(11AM EST – promoted by Nightprowlkitty)
On December 18, 1904, seven men left for Ottawa. Their objective: to win the Stanley Cup.
However, the interesting part of this story isn’t the ice hockey game. That was rather anti-climatic compared to what led up to the match itself.
Back in 1905 the Stanley Cup of the Federal Amateur Hockey League was still a “challenge cup”. In other words, literally anyone, if they were accepted, could challenge for the championship. In this case, the champions were the Ottawa Silver Seven (renamed to Ottawa Senators in 1908).
Ottawa finished the season with a 7-1 record and was led by centre Frank “One-Eyed” McGee. Despite being blind in one eye, McGee still managed to score more than five goals in a game eight times in his career, 135 goals in just 45 games. Six of the starting seven players on the team would wind up in the Hockey Hall of Fame.
The Dawson City Nuggets
4,400 miles away in the Yukon, Joseph Whiteside Boyle, better known as Klondike Joe, was building a small gold-mining empire. Once the placer mining had dried up in 1900, Boyle was the first to turn to large-scale dredging, which devastated the landscape.
Why Boyle is important to this story is because he was a huge hockey fan. He had built a state-of-the-art covered arena in Dawson. While on a trip to Ottawa, he challenged the Ottawa team, and it was accepted.
Now Boyle just needed a team.
Boyle organized an all-star team which included Weldy Young, a civil servant, “Sureshot” Kennedy, Hector Smith, Dr D. McLennan, who would play rover, and J.K. Johnstone, a former Mountie. The team would pick up cover-point Lorne Hannay in Winnipeg. Quebec native Albert Forrest, only 17 years old, would play goal.
Forrest was a great skater, but had never played goalie before. He’s still the youngest player in Stanley Cup history.
McLennan was the only one to have played professionally.
Their best player, former Ottawa star Weldy Young, who was doubling as a coach, was unable to leave with the team due to hus duties as an elected official. Young had formerly played with the Silver Seven but left in disgrace after attacking the fans in 1898. He would leave later and try to catch up with the team.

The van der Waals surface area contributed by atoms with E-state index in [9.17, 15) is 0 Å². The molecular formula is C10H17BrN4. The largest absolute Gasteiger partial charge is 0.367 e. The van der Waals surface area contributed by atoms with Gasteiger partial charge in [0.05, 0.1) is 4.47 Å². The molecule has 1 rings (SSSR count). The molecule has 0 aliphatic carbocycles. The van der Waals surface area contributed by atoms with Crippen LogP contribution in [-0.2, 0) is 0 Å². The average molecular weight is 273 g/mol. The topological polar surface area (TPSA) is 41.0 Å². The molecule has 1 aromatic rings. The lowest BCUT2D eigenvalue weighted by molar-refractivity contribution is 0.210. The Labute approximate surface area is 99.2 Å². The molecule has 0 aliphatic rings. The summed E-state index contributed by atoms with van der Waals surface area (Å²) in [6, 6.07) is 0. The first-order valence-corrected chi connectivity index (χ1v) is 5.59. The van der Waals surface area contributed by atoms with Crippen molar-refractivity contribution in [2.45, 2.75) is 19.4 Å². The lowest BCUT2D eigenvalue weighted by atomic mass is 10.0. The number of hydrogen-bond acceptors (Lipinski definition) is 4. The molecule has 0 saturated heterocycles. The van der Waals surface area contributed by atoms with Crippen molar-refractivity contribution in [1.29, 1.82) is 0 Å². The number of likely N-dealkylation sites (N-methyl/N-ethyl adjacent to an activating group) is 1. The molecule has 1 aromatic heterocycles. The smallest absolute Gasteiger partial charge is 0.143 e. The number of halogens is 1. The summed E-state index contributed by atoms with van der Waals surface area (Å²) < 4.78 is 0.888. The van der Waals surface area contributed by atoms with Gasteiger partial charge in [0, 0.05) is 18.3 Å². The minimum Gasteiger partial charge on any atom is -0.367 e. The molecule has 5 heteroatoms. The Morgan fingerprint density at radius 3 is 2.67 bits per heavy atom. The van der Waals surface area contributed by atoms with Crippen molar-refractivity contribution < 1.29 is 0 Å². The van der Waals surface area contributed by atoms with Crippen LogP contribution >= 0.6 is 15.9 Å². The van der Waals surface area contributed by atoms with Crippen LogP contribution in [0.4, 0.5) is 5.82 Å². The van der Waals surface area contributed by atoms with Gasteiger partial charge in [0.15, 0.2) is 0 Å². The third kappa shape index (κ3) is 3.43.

Captain Lionel Bennett, a civil servant originally from Nova Scotia, also declined. He decided to stay with his injured wife, who had been dragged by a runaway sled.
Boyle funded the team with $3,000, which was short of what they needed for expenses. The players would front some of the money themselves and hoped to make up the difference and more with gate receipts.
There was another larger problem: in 1904 there were no real roads out of Dawson.
Dawson was a frontier town of 26,000. It had wooden sidewalks and dirt streets and not one stoplight.
On Sunday, December 18, four of the players left by dog sled. Three others followed the next day by bicycle because snow had been negligible. Their first objective was Whitehorse – 560 kilometers away. From there the plan was to board the White Pass & Yukon Railway for Skagway. Then they would take a steamer to Vancouver, where they would take a train across most of the continent to Ottawa.
Almost from the start, everything went wrong. The first couple days were fine, but then the weather turned warm. There was not enough snow on the ground for the dog sleds. In the rugged terrain the bicycles broke down. Eventually the players had no choice but to walk the several hundred miles to Whitehorse.
“The first day the Klondikers covered 46 miles, the second 41. The third day saw them struggling to cover 36 miles, some suffering with blistered feet. To proceed, these had to remove their boots. It may give an idea of the hardship they faced when it is recorded that the temperature sank to 20 degree below zero during the mush from Dawson City west to Skagway, Alaska (via Whitehorse).”
The team would spend nights in police sheds along the way. It took them nine days for this leg of the journey.